Research has found that the vast majority of marketing from colleges is ignored by teenagers and their parents. Only 11% elicits some sort of response (that is considered good by comparison to direct mail for consumer products where the response rate is even lower). Still, colleges send so much because the admissions process is so uncertain for many schools. They must have enough prospects in the pipeline in order to yield enough students at the end to fill classrooms. Other colleges hope that their marketing will generate more applications, just so they could reject more and make themselves look more selective to the outside world. Finally, a handful of colleges are always looking for that needle in a haystack—the talented

student from a middle-of-nowhere high school they hope will be among a stack of search names they buy. In the end, the most important player in the process is the students. They must make the choices for themselves, maneuvering through the unpredictability of life after their senior year by embracing the best fit at that moment and remembering that college is a staging ground—one of many stops they will make throughout life.

Choosing the right college, the right major or the right classes is difficult because we lack the tools to make bottom-line comparisons between options. What motivates students to choose a particular university? It comes down to three factors: financial, academic and social. The emphasis put on any one of these depends largely on the socioeconomic and academic background of students. Most students start the college search looking at institutions near home. Indeed, most go to college within 100 miles of their home. That narrows the search for the majority of teenagers to a select group of institutions. From there, students search for the right social and academic fit—small/large, urban/rural, and most of all, does it offer


the majors they are interested in pursuing. Unfortunately, too many students and their families wait until much later in the search to think seriously about financial fit. They believe every school offers a discount (they do not) or that every financial aid package is negotiable (it is not). Families should winnow out costly colleges on the front end, using the net-price calculators colleges are required to display on their websites. In the end, choosing a college is an emotional decision, one economists refer to as an “experience good.” We do not know what we are buying until after we experience it. Choosing the right college, the right major or the right classes is difficult because we lack the tools to make bottom-line comparisons between options. As a result, the decision-making process is ill-informed, usually haphazard, and full of false starts. How has the college admissions scandal affected students’ decisions? The Varsity Blues scandal has not impacted students’ decisions. If anything, the scandal just reaffirmed the belief that going to a name-brand school mattered: There were people willing to risk going to jail to get their kids into a top school.


You claim that college admissions is not about the applicant, but about the college. Can you explain? College admissions is not about being “worthy,” per se, it is more about fitting into a college’s agenda, whatever that agenda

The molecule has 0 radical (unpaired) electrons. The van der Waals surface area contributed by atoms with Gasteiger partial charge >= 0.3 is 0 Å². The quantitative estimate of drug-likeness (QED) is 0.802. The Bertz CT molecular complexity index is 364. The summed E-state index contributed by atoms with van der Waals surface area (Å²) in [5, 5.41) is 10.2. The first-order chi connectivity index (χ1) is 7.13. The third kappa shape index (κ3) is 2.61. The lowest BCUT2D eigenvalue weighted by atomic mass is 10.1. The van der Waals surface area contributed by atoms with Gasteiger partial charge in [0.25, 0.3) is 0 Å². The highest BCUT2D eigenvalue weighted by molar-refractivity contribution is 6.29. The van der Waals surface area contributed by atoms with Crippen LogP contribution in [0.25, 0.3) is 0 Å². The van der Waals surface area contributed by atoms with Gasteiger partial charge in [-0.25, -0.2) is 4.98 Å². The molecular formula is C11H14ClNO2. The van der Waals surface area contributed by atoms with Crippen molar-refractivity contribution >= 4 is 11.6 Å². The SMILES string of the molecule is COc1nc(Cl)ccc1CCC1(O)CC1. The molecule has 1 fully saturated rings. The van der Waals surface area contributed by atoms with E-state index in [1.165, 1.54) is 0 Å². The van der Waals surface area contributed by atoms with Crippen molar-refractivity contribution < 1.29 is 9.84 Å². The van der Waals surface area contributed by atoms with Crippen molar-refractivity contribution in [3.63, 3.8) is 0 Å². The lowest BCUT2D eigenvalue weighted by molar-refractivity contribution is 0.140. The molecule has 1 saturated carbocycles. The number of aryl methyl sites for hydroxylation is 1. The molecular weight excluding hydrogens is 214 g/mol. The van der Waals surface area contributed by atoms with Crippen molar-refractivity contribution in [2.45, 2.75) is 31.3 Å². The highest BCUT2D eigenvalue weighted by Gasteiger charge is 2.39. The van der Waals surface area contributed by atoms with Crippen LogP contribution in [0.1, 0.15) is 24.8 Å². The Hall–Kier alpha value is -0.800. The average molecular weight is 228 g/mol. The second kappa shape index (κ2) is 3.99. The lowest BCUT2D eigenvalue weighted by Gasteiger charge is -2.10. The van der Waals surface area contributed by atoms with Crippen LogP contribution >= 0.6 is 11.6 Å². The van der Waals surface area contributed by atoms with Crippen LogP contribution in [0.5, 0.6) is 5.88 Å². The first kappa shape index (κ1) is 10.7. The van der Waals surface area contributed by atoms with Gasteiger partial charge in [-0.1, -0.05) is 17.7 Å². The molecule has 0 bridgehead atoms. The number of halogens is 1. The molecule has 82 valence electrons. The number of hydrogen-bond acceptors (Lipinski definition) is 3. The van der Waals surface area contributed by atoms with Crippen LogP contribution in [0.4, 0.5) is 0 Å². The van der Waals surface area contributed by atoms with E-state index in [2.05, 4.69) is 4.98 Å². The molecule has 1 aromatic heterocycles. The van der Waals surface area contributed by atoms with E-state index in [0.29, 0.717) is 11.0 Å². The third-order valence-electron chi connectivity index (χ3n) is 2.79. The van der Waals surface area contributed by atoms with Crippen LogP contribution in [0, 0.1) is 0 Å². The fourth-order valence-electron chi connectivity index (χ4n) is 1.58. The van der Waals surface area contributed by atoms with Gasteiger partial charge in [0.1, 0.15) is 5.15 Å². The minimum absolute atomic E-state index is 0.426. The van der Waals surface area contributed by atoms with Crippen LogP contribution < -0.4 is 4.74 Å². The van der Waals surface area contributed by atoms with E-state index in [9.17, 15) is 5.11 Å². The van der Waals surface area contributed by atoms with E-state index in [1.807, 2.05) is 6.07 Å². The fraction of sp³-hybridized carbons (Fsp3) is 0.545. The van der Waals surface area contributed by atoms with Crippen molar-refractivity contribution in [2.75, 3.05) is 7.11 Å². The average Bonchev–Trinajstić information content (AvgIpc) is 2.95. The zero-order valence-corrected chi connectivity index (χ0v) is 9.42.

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might be. Every school has different needs that change over time, sometimes even from year to year. Goals for the admitted class are set by university leaders and then left to the admissions staff to carry out. In a given year, that might mean more full payers, humanities majors and students from the Dakotas. Sometimes the goals are narrower: a pitcher for the baseball team, a goalie for the soccer team or an oboist for the orchestra. Many colleges give special consideration to applicants with deep and lasting connections to the school, such

as the children of alumni and employees. A rejection then is not about you—it is about what a college needs the year you apply. Just because a college accepts 25% of its applicants does not mean you have a one in four chance of getting in. This reality is hidden from applicants beneath impenetrable layers of reviews, rendering it open to criticisms of favoritism or outright discrimination. What can universities do to better serve applicants? There are many things. Let me


focus on three here. First, colleges can limit how many names they buy in search. The reality is that many of those names are noise in the system—they are prospective students who either have no intention of going to the school or no real shot of getting in. Second, eliminate early-decision and early-action deadlines. Early decision—with its application deadline two months into a student’s last year of high school—rushes a process that should be a journey of discovery and reflection for teenagers and their families. Early decision

leaves students with the impression that there is only one right college for them. Third, colleges should redesign their applications to focus on what really matters. Schools typically know that two basic measures indicate whether students will succeed on their campuses: high school courses and grades. That is why nothing usually carries more weight in admissions than those two elements. Yet, colleges ask for so much more in the process that every year whips high-school students into a frenzy. Colleges have the power to change the process.





veryone, from parents to employers to schools, is keeping up with kids’ social media posts. Results from Kaplan Test Prep’s “College Admissions Officers 2019”

19% of admissions officers say they check students’ social media often

show that 36% of admissions officers at top-ranked schools visit applicants’ social media profiles. This is up from 25% the previous year. Here’s a look at other key findings from the survey:



of admissions officers say the findings have a negative impact on prospective students

of admissions officers say the findings have a positive impact on prospective students

59% of admissions officers say social media profiles are fair game

70% of students say social media profiles are fair game